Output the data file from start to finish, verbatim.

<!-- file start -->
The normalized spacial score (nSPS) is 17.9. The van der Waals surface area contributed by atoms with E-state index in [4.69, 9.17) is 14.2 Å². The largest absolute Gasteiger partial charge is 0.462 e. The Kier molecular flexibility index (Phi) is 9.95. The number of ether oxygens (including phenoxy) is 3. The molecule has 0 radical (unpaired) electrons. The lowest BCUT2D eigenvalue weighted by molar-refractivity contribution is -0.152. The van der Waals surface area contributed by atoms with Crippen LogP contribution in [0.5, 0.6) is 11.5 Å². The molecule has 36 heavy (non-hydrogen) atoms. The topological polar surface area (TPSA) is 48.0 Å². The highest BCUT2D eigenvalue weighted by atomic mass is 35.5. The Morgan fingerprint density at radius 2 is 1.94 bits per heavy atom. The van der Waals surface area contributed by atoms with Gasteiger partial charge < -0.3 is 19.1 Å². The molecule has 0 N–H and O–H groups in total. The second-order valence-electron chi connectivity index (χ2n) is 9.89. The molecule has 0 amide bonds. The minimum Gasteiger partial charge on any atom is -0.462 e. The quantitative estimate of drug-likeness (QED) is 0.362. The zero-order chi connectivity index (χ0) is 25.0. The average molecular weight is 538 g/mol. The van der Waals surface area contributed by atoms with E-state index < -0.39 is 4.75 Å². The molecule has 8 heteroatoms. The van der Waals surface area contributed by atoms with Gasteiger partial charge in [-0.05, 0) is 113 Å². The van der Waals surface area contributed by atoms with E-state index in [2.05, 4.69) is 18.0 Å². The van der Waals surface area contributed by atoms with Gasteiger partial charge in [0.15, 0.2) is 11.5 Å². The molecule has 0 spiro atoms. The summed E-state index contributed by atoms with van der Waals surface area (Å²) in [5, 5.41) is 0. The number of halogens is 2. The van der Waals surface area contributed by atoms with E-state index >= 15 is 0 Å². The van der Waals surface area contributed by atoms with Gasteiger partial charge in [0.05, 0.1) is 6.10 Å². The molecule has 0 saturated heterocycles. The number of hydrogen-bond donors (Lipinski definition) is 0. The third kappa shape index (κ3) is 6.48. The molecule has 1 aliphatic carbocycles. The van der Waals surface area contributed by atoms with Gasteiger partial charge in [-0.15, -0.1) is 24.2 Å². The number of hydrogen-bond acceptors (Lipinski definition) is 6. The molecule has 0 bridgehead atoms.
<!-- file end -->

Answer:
The normalized spacial score (nSPS) is 17.9. The van der Waals surface area contributed by atoms with E-state index in [4.69, 9.17) is 14.2 Å². The largest absolute Gasteiger partial charge is 0.462 e. The Kier molecular flexibility index (Phi) is 9.95. The number of ether oxygens (including phenoxy) is 3. The molecule has 0 radical (unpaired) electrons. The lowest BCUT2D eigenvalue weighted by molar-refractivity contribution is -0.152. The van der Waals surface area contributed by atoms with Crippen LogP contribution in [0.5, 0.6) is 11.5 Å². The molecule has 36 heavy (non-hydrogen) atoms. The topological polar surface area (TPSA) is 48.0 Å². The highest BCUT2D eigenvalue weighted by atomic mass is 35.5. The Morgan fingerprint density at radius 2 is 1.94 bits per heavy atom. The van der Waals surface area contributed by atoms with Gasteiger partial charge < -0.3 is 19.1 Å². The molecule has 0 N–H and O–H groups in total. The second-order valence-electron chi connectivity index (χ2n) is 9.89. The molecule has 0 amide bonds. The minimum Gasteiger partial charge on any atom is -0.462 e. The quantitative estimate of drug-likeness (QED) is 0.362. The zero-order chi connectivity index (χ0) is 25.0. The average molecular weight is 538 g/mol. The van der Waals surface area contributed by atoms with E-state index < -0.39 is 4.75 Å². The molecule has 8 heteroatoms. The van der Waals surface area contributed by atoms with Gasteiger partial charge in [-0.05, 0) is 113 Å². The van der Waals surface area contributed by atoms with E-state index in [2.05, 4.69) is 18.0 Å². The van der Waals surface area contributed by atoms with Gasteiger partial charge in [0.15, 0.2) is 11.5 Å². The molecule has 0 spiro atoms. The summed E-state index contributed by atoms with van der Waals surface area (Å²) in [5, 5.41) is 0. The number of halogens is 2. The van der Waals surface area contributed by atoms with E-state index >= 15 is 0 Å². The van der Waals surface area contributed by atoms with Gasteiger partial charge in [0.05, 0.1) is 6.10 Å². The molecule has 0 saturated heterocycles. The number of hydrogen-bond donors (Lipinski definition) is 0. The third kappa shape index (κ3) is 6.48. The molecule has 1 aliphatic carbocycles. The van der Waals surface area contributed by atoms with Gasteiger partial charge in [-0.15, -0.1) is 24.2 Å². The number of hydrogen-bond acceptors (Lipinski definition) is 6. The molecule has 0 bridgehead atoms.